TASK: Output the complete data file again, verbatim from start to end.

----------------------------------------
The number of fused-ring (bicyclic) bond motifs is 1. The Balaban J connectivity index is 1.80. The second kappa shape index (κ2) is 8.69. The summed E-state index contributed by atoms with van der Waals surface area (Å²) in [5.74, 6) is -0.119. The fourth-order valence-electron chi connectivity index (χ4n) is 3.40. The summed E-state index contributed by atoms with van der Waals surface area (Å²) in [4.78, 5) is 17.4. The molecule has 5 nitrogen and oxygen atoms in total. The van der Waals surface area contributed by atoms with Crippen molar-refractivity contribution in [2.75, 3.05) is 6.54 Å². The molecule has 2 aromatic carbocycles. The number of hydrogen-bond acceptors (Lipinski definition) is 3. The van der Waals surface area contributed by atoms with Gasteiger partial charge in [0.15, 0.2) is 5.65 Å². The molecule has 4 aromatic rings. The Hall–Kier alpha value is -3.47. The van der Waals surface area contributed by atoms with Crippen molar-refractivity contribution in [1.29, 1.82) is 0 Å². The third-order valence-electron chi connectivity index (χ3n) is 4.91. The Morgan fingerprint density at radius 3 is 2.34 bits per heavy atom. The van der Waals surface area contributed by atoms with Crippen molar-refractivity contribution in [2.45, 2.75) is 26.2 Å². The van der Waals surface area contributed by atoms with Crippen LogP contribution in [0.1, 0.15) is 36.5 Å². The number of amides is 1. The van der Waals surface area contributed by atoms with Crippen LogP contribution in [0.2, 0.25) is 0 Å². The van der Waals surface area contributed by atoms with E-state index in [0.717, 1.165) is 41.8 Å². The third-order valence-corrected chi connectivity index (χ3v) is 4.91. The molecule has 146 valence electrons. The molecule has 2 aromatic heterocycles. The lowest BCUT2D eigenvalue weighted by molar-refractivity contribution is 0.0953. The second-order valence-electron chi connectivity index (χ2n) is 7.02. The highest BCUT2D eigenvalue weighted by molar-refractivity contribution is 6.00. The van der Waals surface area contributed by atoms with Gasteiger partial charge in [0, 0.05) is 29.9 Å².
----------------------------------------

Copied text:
The number of fused-ring (bicyclic) bond motifs is 1. The Balaban J connectivity index is 1.80. The second kappa shape index (κ2) is 8.69. The summed E-state index contributed by atoms with van der Waals surface area (Å²) in [5.74, 6) is -0.119. The fourth-order valence-electron chi connectivity index (χ4n) is 3.40. The summed E-state index contributed by atoms with van der Waals surface area (Å²) in [4.78, 5) is 17.4. The molecule has 5 nitrogen and oxygen atoms in total. The van der Waals surface area contributed by atoms with Crippen molar-refractivity contribution in [2.75, 3.05) is 6.54 Å². The molecule has 2 aromatic carbocycles. The number of hydrogen-bond acceptors (Lipinski definition) is 3. The van der Waals surface area contributed by atoms with Gasteiger partial charge in [0.15, 0.2) is 5.65 Å². The molecule has 4 aromatic rings. The Hall–Kier alpha value is -3.47. The van der Waals surface area contributed by atoms with Crippen molar-refractivity contribution in [1.29, 1.82) is 0 Å². The third-order valence-electron chi connectivity index (χ3n) is 4.91. The Morgan fingerprint density at radius 3 is 2.34 bits per heavy atom. The van der Waals surface area contributed by atoms with Crippen molar-refractivity contribution in [2.45, 2.75) is 26.2 Å². The van der Waals surface area contributed by atoms with Crippen LogP contribution in [0.1, 0.15) is 36.5 Å². The number of amides is 1. The van der Waals surface area contributed by atoms with Crippen LogP contribution in [0.2, 0.25) is 0 Å². The van der Waals surface area contributed by atoms with E-state index in [0.717, 1.165) is 41.8 Å². The third-order valence-corrected chi connectivity index (χ3v) is 4.91. The molecule has 146 valence electrons. The molecule has 2 aromatic heterocycles. The lowest BCUT2D eigenvalue weighted by molar-refractivity contribution is 0.0953. The second-order valence-electron chi connectivity index (χ2n) is 7.02. The highest BCUT2D eigenvalue weighted by molar-refractivity contribution is 6.00. The van der Waals surface area contributed by atoms with Gasteiger partial charge in [0, 0.05) is 29.9 Å².